Hi folks,

It’s quite a long time since last post, I am sorry about that. I am in the middle of a quite long traveling period, so forgive me to slowing down a little bit my security posts. Today I d like to share an interesting Post written by “Spider Labs Anterior ” regarding the string deobfuscator using IDAPython.

Yes, it is on Flame too.. I wouldn’t write about Flame since everybody out here is talking about it, plus I had no time to personal analyze it, so unfortunately I have nothing to add to the enormous flock of posts on it 🙂 (BTW this paper is high recommended ).

The author, Josh Grunzweig, shows his path to find out the obfuscating technique used in Flame. I think it is worth to keep in mind because perfect to didactic purposes. From IDA graph he reproduced the following code. Every analyst should do this step!! I often miss it and try to solve by patching the code or by pencil and paper, but doing in this way will save a lot of time in long term analysis. I collect his main analysis following.

The function above is taking the obfuscated String as a parameter, and checking the sixteenth byte to determine if it is null. This byte is acting as a Boolean value to tell the function if the String has already been decoded. In the event that this byte is not set to null, or 0x00, another function is called, and the sixteenth byte is set to 0x00. Finally, the result of String that was initially supplied as a variable, with an offset of +20, is returned. If I were a betting man, I’d suspect that the second function (named ‘deobfuscate() in the above Ruby code) is manipulating the data somehow. In order to find out, let’s investigate what is going on. If we look above, we can see that this new function is supplied two arguments—The ‘obfuscated_string’ variable with an offset of +20, as well as the eighteenth byte in ‘obfuscated_string’. So this function appears to call a third function (last one I promise), and proceeds to subtract the resulting number from the specific character in the string before replacing it. So if we were looking at the first byte (0xA7), and the third function returned 0x82, we would get the following:0xA7 – 0x82 = 0x25 (“%”)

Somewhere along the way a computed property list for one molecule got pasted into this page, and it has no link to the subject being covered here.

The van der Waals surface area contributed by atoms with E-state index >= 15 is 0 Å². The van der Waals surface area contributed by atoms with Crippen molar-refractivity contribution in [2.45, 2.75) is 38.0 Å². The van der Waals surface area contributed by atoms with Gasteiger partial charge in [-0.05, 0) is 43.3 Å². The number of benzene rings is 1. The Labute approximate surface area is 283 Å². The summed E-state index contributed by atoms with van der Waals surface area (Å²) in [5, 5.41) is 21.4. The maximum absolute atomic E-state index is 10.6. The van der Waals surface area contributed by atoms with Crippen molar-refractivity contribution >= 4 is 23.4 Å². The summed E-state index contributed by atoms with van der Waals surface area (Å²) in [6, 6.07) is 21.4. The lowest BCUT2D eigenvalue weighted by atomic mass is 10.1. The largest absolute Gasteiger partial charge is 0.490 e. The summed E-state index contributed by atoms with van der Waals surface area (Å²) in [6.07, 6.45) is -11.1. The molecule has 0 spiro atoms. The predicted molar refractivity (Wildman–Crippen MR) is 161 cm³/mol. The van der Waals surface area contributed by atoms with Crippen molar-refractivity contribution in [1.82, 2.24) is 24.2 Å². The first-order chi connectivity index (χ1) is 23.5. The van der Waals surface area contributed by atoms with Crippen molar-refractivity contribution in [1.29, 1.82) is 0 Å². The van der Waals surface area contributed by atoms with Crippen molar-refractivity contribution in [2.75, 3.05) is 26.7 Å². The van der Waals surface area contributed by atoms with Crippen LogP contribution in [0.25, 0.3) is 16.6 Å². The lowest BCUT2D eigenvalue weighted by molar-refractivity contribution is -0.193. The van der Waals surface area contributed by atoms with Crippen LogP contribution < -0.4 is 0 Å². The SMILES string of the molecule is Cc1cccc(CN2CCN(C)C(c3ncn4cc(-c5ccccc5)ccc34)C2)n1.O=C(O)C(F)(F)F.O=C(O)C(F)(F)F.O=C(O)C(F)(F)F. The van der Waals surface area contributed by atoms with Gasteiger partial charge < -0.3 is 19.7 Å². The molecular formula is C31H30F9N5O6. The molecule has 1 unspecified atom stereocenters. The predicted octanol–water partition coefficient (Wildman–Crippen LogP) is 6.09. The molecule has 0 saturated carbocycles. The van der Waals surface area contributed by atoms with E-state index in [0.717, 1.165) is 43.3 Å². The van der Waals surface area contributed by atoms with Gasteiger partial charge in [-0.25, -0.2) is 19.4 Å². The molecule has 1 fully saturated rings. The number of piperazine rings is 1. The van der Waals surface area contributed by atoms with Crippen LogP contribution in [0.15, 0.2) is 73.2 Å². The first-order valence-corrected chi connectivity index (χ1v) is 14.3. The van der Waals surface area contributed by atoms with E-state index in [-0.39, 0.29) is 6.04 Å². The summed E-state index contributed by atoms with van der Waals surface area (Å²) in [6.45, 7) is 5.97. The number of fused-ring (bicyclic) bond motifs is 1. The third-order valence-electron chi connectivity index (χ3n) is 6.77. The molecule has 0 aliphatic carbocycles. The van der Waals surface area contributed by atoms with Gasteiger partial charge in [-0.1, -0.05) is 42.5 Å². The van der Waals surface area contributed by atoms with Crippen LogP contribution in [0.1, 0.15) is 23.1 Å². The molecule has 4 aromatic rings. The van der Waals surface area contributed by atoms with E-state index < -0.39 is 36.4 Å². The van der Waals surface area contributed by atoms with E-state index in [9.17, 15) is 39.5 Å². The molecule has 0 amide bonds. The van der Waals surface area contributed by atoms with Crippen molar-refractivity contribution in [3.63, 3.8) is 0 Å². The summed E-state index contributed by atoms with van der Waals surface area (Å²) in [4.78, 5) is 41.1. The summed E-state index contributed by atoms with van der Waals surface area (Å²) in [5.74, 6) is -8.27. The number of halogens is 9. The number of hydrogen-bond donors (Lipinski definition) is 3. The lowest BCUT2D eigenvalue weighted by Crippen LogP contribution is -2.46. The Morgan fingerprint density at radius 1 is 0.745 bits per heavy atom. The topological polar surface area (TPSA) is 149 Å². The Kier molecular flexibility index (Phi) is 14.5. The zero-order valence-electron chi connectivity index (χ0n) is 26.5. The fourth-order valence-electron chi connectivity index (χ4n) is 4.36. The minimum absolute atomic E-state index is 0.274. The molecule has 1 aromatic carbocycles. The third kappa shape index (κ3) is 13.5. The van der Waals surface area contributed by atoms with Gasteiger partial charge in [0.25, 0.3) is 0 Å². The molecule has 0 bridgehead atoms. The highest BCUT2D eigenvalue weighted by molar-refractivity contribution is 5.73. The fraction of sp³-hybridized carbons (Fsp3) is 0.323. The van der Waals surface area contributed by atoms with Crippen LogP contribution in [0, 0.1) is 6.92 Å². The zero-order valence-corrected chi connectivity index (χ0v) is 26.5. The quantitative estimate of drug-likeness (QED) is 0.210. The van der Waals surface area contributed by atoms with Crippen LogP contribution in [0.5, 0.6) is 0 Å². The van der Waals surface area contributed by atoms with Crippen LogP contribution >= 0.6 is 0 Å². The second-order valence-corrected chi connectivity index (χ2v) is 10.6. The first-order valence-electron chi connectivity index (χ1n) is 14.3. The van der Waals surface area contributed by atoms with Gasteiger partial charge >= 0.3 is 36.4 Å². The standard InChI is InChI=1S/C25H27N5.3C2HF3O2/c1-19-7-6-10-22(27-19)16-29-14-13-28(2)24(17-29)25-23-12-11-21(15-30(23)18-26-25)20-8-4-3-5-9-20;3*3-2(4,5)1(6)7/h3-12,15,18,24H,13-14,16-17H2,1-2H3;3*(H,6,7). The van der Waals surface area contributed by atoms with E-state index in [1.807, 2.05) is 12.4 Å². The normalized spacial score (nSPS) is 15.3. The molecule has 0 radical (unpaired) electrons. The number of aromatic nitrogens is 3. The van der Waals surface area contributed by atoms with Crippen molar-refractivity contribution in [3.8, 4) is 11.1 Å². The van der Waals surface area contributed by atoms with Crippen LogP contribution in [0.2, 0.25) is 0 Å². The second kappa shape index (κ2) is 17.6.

Great job Josh and thank you for sharing it !